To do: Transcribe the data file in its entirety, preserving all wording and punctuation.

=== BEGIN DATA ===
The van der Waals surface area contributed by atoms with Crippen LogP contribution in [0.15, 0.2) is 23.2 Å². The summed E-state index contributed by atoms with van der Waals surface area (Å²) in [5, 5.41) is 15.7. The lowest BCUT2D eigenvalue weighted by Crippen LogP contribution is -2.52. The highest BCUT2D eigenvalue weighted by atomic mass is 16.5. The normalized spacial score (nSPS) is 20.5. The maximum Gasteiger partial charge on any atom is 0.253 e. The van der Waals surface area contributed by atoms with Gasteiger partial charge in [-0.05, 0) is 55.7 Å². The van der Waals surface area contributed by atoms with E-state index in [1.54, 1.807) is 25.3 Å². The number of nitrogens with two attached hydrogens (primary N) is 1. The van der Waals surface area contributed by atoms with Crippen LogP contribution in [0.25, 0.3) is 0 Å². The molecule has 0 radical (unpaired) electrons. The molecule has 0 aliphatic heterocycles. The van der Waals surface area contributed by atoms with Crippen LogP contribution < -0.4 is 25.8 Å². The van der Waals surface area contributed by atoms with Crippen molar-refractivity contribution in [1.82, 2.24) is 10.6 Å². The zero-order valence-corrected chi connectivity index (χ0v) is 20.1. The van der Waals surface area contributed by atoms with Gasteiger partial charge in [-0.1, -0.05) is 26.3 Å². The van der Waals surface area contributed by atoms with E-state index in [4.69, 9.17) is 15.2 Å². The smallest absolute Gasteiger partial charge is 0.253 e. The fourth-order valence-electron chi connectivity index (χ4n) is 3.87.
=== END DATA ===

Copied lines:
The van der Waals surface area contributed by atoms with Crippen LogP contribution in [0.15, 0.2) is 23.2 Å². The summed E-state index contributed by atoms with van der Waals surface area (Å²) in [5, 5.41) is 15.7. The lowest BCUT2D eigenvalue weighted by Crippen LogP contribution is -2.52. The highest BCUT2D eigenvalue weighted by atomic mass is 16.5. The normalized spacial score (nSPS) is 20.5. The maximum Gasteiger partial charge on any atom is 0.253 e. The van der Waals surface area contributed by atoms with Gasteiger partial charge in [-0.05, 0) is 55.7 Å². The van der Waals surface area contributed by atoms with E-state index in [1.54, 1.807) is 25.3 Å². The number of nitrogens with two attached hydrogens (primary N) is 1. The van der Waals surface area contributed by atoms with Crippen LogP contribution in [0.25, 0.3) is 0 Å². The molecule has 0 radical (unpaired) electrons. The molecule has 0 aliphatic heterocycles. The van der Waals surface area contributed by atoms with Crippen LogP contribution < -0.4 is 25.8 Å². The van der Waals surface area contributed by atoms with Crippen molar-refractivity contribution in [1.82, 2.24) is 10.6 Å². The zero-order valence-corrected chi connectivity index (χ0v) is 20.1. The van der Waals surface area contributed by atoms with Gasteiger partial charge in [-0.1, -0.05) is 26.3 Å². The van der Waals surface area contributed by atoms with E-state index in [4.69, 9.17) is 15.2 Å². The smallest absolute Gasteiger partial charge is 0.253 e. The fourth-order valence-electron chi connectivity index (χ4n) is 3.87.